Monday, 30 January 2012

Karoo Cloud Landscapes...

at 1000, 985 and 979km's...

The stretch of road between the Gariep dam to Philippolis via Colesberg, was uneventful. We were tired and hot and bothered and just wanted to get to Philippolis for a rest. We stopped anyway because we found some great cloudscapes and the landscape was really desolate with  fine yellow grass on either side of the road as far as the eye could see.


























Ansel Adams talks about 'visualization', that is to look at a landscape and 'see' in ones mind what the final print will look like. Because he used film it was important to do that because already at the 'capture' or exposure stage he had to make technical decisions to be able to achieve in the final print his 'visualization'. Things like filters to darken a blue sky and under or over exposure that would be complemented by a over or under development to control the contrast of the film in the darkroom.

click on images to enlarge...










With digital, 'visualization' is, IMO, not that critical because with digital one has so much more control over the digital file that 'visualization' is not really necessary at the shooting stage. Visualization of course helps in the post processing of the digital file because there we have to decide on the look of the final image and the relative values of each part of the scene and how they relate to each other. Do we want to strive for a full tone 'natural' looking scene or a more dramatic or even over the top 'unreal' rendering of the digital file. This is of course dependant on our style and our vision of the world...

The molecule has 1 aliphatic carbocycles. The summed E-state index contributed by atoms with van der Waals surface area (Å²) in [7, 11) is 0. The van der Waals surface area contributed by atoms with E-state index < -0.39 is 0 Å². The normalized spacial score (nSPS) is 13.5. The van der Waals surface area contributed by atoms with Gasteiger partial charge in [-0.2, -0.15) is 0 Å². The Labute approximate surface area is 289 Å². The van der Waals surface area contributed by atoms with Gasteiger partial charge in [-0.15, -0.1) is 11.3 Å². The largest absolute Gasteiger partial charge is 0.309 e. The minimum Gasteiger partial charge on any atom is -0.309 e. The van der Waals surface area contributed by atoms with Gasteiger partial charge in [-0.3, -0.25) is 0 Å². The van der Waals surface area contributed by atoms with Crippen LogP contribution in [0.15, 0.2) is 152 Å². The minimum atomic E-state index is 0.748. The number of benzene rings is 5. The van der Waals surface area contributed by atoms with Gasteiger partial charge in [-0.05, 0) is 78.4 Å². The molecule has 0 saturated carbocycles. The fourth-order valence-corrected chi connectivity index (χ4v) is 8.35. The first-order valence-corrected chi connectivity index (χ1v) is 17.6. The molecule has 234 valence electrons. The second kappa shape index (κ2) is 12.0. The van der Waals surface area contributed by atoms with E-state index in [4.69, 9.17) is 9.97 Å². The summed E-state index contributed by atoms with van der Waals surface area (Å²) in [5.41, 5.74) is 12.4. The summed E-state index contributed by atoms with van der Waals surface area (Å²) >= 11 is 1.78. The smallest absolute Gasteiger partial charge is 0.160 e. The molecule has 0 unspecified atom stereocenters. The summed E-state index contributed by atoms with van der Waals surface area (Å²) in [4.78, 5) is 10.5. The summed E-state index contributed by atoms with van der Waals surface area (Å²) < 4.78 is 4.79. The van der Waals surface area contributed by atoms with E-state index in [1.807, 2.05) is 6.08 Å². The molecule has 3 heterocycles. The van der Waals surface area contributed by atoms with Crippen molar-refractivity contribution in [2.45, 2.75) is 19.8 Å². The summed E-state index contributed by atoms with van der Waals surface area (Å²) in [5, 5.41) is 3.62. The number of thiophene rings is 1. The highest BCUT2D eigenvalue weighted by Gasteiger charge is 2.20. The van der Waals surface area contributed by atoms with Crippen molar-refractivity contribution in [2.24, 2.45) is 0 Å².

At the time of making these images I must confess I didn't do much 'visualization'. I simply looked for a pleasing balance of all the elements in the viewfinder, which was mostly grass, fence, telephone pole, mountains and cloud. The heat was quite unbearable and the airconditioned car beckoned. I call these photographs 'clouds scapes' because the clouds are really the dominating element in the photographs. Its quite difficult to photograph clouds because sometimes they move and change quickly. In the days of film I often found that by the time I had set up my camera, framed the scene, taken my exposure readings and loaded my dark slides the cloud had changed so much that many times I wouldn't even make an exposure...

Here I use two cameras, both handheld, a Mamiya ZD ( last two horizontal images ) and a Leica X1. After converting the raw images with Lightroom3 into tiff files I used Nik Silver Efex2 to convert to B&W. In Photoshop I used the dodge and burn tool, just like in the days of film, to darken the blue sky gently stroke by stroke until I had achieved my 'visualization'.

In South Africa the light is very very harsh and contrasty. The conventional wisdom is to photograph when the light is softer, which is early morning and late afternoon. I quite like doing photography at the 'wrong' time because I believe the harsh light is part of our landscape and that we should show it like it is...




Finally, I had some difficulty in deciding how black and dramatic I should make the sky and I have not yet made up my mind, wether the images shown here are the final versions....

regards, Ivan